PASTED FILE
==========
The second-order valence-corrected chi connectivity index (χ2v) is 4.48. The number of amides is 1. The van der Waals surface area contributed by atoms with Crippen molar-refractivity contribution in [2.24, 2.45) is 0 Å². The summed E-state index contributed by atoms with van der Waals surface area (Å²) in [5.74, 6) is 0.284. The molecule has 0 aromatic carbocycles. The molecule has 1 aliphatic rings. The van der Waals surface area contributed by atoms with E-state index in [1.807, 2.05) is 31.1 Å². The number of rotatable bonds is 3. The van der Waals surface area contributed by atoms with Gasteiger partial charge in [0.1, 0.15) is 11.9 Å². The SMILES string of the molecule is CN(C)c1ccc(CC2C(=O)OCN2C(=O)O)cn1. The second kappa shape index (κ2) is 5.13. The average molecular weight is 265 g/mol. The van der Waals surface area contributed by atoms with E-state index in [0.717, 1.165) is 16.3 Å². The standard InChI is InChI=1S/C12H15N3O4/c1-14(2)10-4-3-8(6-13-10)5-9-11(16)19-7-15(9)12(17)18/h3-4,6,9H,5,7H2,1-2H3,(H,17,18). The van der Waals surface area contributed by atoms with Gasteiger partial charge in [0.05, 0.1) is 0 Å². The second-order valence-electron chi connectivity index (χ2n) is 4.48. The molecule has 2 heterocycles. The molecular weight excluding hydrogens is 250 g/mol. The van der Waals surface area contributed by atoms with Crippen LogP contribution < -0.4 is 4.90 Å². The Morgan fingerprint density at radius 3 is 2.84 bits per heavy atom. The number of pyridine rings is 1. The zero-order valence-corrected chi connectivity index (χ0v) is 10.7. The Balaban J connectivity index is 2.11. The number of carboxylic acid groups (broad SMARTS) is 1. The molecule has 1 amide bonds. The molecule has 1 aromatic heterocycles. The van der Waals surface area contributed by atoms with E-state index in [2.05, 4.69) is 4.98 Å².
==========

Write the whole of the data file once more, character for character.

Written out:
The second-order valence-corrected chi connectivity index (χ2v) is 4.48. The number of amides is 1. The van der Waals surface area contributed by atoms with Crippen molar-refractivity contribution in [2.24, 2.45) is 0 Å². The summed E-state index contributed by atoms with van der Waals surface area (Å²) in [5.74, 6) is 0.284. The molecule has 0 aromatic carbocycles. The molecule has 1 aliphatic rings. The van der Waals surface area contributed by atoms with E-state index in [1.807, 2.05) is 31.1 Å². The number of rotatable bonds is 3. The van der Waals surface area contributed by atoms with Gasteiger partial charge in [0.1, 0.15) is 11.9 Å². The SMILES string of the molecule is CN(C)c1ccc(CC2C(=O)OCN2C(=O)O)cn1. The second kappa shape index (κ2) is 5.13. The average molecular weight is 265 g/mol. The van der Waals surface area contributed by atoms with E-state index in [0.717, 1.165) is 16.3 Å². The standard InChI is InChI=1S/C12H15N3O4/c1-14(2)10-4-3-8(6-13-10)5-9-11(16)19-7-15(9)12(17)18/h3-4,6,9H,5,7H2,1-2H3,(H,17,18). The van der Waals surface area contributed by atoms with Gasteiger partial charge in [0.05, 0.1) is 0 Å². The second-order valence-electron chi connectivity index (χ2n) is 4.48. The molecule has 2 heterocycles. The molecular weight excluding hydrogens is 250 g/mol. The van der Waals surface area contributed by atoms with Crippen LogP contribution < -0.4 is 4.90 Å². The Morgan fingerprint density at radius 3 is 2.84 bits per heavy atom. The number of pyridine rings is 1. The zero-order valence-corrected chi connectivity index (χ0v) is 10.7. The Balaban J connectivity index is 2.11. The number of carboxylic acid groups (broad SMARTS) is 1. The molecule has 1 amide bonds. The molecule has 1 aromatic heterocycles. The van der Waals surface area contributed by atoms with E-state index in [2.05, 4.69) is 4.98 Å².